The most fascinating thing to me is that the institution, despite the widespread availability of materials and knowledge gained elsewhere over the past 30 years about operational efficiency, continue to blithely accept the 80/20 premise – and to underperform that standard so badly.

    Libraries need to get real about asking how much money they spend & how much value they deliver — and then bring these two items into closer alignment. A continued poor economy & the low cost of digital content will encourage greater scrutiny of library spend … and people will likely respond the way Spencer did when analyzing Fort Worth’s 2010 budget: If [these numbers] don’t bother you- then you should ask yourself why.

    • publicschmublic says:

      Oh gosh… I could give so many examples of this (wasting of money) from my time in the public libraries, but I’ll just pick one of my favorites. “Excessive wear & tear” is considered by most, if not all, a genuine indicator that an idea should be deselected. However, most people would not equate the discarding of loads of books because they “don’t look pretty” with discarding books because of genuine wear and tear. The people who definitely would not agree with that are the patrons who then requested those books, were told they were discarded, & then were told there were no plans to replace them… because there was no money.

    • I must be stupid. The OCLC analysis reports on OHIO public universities and colleges. How can you extrapolate this 80/6% rule to public (local) libraries??? The whole discussion here is about local public libraries, not public universities!

      Sounds like the universities and colleges have the problem with collection policies, not public libraries. After all, they have boatloads more of taxpayer money to spend on books that nobody reads…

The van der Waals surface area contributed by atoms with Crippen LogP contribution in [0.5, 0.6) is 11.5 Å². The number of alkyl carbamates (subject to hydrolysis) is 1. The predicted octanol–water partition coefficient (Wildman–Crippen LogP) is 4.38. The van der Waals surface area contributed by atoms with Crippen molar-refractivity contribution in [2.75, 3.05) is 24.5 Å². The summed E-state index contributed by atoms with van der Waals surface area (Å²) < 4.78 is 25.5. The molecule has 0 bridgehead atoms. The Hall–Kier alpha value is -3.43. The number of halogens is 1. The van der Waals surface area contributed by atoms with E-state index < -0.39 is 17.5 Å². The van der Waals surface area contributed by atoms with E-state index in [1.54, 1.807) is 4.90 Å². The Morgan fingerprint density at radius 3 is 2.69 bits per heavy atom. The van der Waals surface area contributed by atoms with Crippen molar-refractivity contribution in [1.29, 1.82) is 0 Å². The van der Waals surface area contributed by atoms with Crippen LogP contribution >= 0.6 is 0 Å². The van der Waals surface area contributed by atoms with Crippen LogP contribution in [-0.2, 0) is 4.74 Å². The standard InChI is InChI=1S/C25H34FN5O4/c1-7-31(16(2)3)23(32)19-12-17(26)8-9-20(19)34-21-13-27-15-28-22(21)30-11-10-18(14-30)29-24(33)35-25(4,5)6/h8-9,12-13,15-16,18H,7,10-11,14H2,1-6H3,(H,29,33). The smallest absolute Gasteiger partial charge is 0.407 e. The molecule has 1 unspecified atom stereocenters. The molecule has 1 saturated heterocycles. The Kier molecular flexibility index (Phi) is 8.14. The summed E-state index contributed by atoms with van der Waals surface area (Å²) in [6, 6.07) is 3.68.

Maybe I missed a new ALA campaign: Pick on Public Libraries by Academic Librarians Week!

    • Solo Boy – It’s good you pointed out the OhioLINK study focused on academic libraries. Thanks.

      The 80/20 mindset (or a close approximation)and the collection practices I described in my reply to Mike exist in public libraries too, right?

  3. publicschmublic says:

    Sorry… by “idea,” I mean “item.” Monday.

  4. Why aren’t they doing what everyone else does? Lobbying!

    As for:

    >>>The analysis of a year’s statewide circulation statistics would indicate that 80% of the circulation is driven by just 6% of the collection.

    Are you suggesting dropping everything except that 6% That’s not why libraries exist. They are libraries, not Blockbuster for books!

    • Hi Mike – I’m suggesting libraries re-orient their collection development practices in the context of contemporary reality rather than the reality of 50, 70, 100 years ago. What I see now is a hodge-podge of practices that are extremely wasteful:

      1) Part top-notch selection to make each library’s collection a well-balanced, authoritative source “in case” a patron has need for the material. This method made sense decades ago when materials were scarce and mobility was limited. As libraries grew and materials became more abundant, it meant that a significant portion of every library’s collection never or hardly circulates – which is very wasteful.
      2) Reliance on auto-fulfillment programs where publishers or vendors determine what goes into the collection. I roundly reject this model for a number of reasons. One is that the temptation and opportunity for publishers/vendors to serve more of their own good than the public good is too high. The second is that if we’re going to outsource such a fundamental library function, why are we paying library staff? Let’s realize some cost savings and have vendors do the materials management for our libraries.
      3) Lots of “hurry up and spend our money by the end of the fiscal year so our budget doesn’t get reduced next year”. I’m in contact with library folk from around the country and all report this common institutional behavior. There’s no way thoughtful collection development is occuring in this mad rush to spend end-of-year money.

      I could recommend a number of models that would, I believe, better serve the public and be a better use of resources. Wouldn’t it be better, though, if we saw more serious discussion of contemporary collection development practices coming from within the library community?

      NOTE: I applaud the work of Rick Anderson (Associate Dean for Scholarly Resources & Collection in the J. Willard Marriott Library at the University of Utah) and a few other progressive library leaders who are taking the lead to speak about the wastefulness of the just-in-case model and are thoughtfully analyzing others.